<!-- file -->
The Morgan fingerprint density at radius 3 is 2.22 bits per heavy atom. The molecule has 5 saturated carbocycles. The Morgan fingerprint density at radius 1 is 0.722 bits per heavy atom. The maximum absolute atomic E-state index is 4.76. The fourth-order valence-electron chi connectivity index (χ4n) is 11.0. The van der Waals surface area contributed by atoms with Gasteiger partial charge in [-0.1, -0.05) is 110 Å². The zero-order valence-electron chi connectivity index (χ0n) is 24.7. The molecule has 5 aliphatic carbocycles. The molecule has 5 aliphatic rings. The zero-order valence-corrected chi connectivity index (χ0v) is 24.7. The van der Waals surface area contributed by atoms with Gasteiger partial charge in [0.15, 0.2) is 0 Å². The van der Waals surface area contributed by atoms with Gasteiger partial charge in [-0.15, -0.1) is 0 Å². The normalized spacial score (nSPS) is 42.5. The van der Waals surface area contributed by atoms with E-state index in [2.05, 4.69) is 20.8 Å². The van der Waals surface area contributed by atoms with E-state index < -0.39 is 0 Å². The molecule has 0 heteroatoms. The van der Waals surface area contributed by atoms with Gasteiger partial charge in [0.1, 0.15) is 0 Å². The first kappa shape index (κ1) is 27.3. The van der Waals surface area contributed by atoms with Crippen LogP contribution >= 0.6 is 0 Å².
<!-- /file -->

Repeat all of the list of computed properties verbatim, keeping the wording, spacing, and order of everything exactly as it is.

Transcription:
The Morgan fingerprint density at radius 3 is 2.22 bits per heavy atom. The molecule has 5 saturated carbocycles. The Morgan fingerprint density at radius 1 is 0.722 bits per heavy atom. The maximum absolute atomic E-state index is 4.76. The fourth-order valence-electron chi connectivity index (χ4n) is 11.0. The van der Waals surface area contributed by atoms with Gasteiger partial charge in [-0.1, -0.05) is 110 Å². The zero-order valence-electron chi connectivity index (χ0n) is 24.7. The molecule has 5 aliphatic carbocycles. The molecule has 5 aliphatic rings. The zero-order valence-corrected chi connectivity index (χ0v) is 24.7. The van der Waals surface area contributed by atoms with Gasteiger partial charge in [0.15, 0.2) is 0 Å². The van der Waals surface area contributed by atoms with Gasteiger partial charge in [-0.15, -0.1) is 0 Å². The normalized spacial score (nSPS) is 42.5. The van der Waals surface area contributed by atoms with E-state index in [2.05, 4.69) is 20.8 Å². The van der Waals surface area contributed by atoms with E-state index < -0.39 is 0 Å². The molecule has 0 heteroatoms. The van der Waals surface area contributed by atoms with Gasteiger partial charge in [0.1, 0.15) is 0 Å². The first kappa shape index (κ1) is 27.3. The van der Waals surface area contributed by atoms with Crippen LogP contribution >= 0.6 is 0 Å².